Does it cost more to build a Passivhaus?

This article is for anyone who is considering adopting the Passivhaus standard for their project and wants to find out more about the costs involved.

Passivhaus is the recognised standard in delivering low-energy, comfortable and healthy buildings, whether these are homes, schools, universities, offices or any other building type. This article will focus primarily on the costs associated with Passivhaus. If you would like an overview of the Passivhaus standard please do refer to the summary by Tate+Co Architect Hannah Pinsent here.

Why Passivhaus projects can cost more to build

Building to the Passivhaus standard requires a particular approach to both design and construction in order to meet the energy use and air tightness targets. Whilst these targets are becoming more familiar to the construction industry, they are still the ‘gold standard’, and as such can cost more than a ‘business as usual’ approach.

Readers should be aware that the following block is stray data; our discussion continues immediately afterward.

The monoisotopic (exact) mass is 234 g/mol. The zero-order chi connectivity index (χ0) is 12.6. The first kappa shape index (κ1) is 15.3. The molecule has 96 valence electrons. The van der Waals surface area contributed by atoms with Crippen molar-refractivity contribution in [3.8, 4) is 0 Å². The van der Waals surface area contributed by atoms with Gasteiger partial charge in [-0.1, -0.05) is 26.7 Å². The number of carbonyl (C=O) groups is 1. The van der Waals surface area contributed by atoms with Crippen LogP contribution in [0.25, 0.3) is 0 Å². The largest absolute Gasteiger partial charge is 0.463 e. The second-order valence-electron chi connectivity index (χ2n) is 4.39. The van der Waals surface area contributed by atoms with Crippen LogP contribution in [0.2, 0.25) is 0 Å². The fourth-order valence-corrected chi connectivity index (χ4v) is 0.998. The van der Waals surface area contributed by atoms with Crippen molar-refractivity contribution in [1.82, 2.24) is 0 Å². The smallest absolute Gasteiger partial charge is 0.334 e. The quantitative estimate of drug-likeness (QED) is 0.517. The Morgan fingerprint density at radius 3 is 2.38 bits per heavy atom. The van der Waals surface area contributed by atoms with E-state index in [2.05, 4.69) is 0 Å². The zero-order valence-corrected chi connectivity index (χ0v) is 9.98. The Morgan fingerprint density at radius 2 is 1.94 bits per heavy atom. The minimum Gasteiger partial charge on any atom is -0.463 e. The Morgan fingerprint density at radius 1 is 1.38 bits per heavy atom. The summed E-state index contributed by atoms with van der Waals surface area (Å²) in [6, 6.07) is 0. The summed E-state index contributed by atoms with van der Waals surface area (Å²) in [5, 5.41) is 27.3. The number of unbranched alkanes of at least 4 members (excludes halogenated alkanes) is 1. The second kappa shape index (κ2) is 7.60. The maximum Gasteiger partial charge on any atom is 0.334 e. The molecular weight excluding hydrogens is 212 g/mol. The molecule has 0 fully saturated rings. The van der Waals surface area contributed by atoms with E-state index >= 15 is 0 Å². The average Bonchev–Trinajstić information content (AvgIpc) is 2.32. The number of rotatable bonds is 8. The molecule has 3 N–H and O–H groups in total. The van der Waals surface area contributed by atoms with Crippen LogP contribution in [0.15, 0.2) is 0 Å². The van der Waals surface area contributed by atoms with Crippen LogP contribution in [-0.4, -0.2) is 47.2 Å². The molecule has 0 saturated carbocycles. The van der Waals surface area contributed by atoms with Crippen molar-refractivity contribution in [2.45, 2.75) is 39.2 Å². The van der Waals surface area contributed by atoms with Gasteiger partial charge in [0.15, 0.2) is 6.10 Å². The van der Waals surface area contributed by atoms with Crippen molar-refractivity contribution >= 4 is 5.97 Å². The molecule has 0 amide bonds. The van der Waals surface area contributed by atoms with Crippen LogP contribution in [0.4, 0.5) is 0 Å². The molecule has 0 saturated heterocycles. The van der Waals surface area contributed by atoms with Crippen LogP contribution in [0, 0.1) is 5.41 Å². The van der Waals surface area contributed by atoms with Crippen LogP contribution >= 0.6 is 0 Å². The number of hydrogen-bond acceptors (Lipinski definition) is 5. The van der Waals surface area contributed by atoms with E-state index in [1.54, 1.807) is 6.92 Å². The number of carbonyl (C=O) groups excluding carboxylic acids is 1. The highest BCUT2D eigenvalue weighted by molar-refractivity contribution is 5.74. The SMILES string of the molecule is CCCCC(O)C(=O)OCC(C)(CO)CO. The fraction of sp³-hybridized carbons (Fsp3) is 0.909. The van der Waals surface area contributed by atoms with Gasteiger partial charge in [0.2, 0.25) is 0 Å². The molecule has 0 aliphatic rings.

Below are the main reasons a Passivhaus project may increase the overall project cost:

Passivhaus design – Costs during the design stage associated with additional detailing and modelling, including using Passive Haus Planning Package (PHPP) software. This could either form an additional part of your architect’s scope or you could appoint a separate specialist consultant.

Wall and roof structures – The majority of the building’s heat loss will be through the external walls and roof, (with the remainder being lost through the ground floor). These elements need to be carefully designed and constructed to ensure the building is ‘wrapped’ in insulation and that there is no, or very minimal, thermal bridging to limit the heat load to no more than 15 kWh/(m²yr).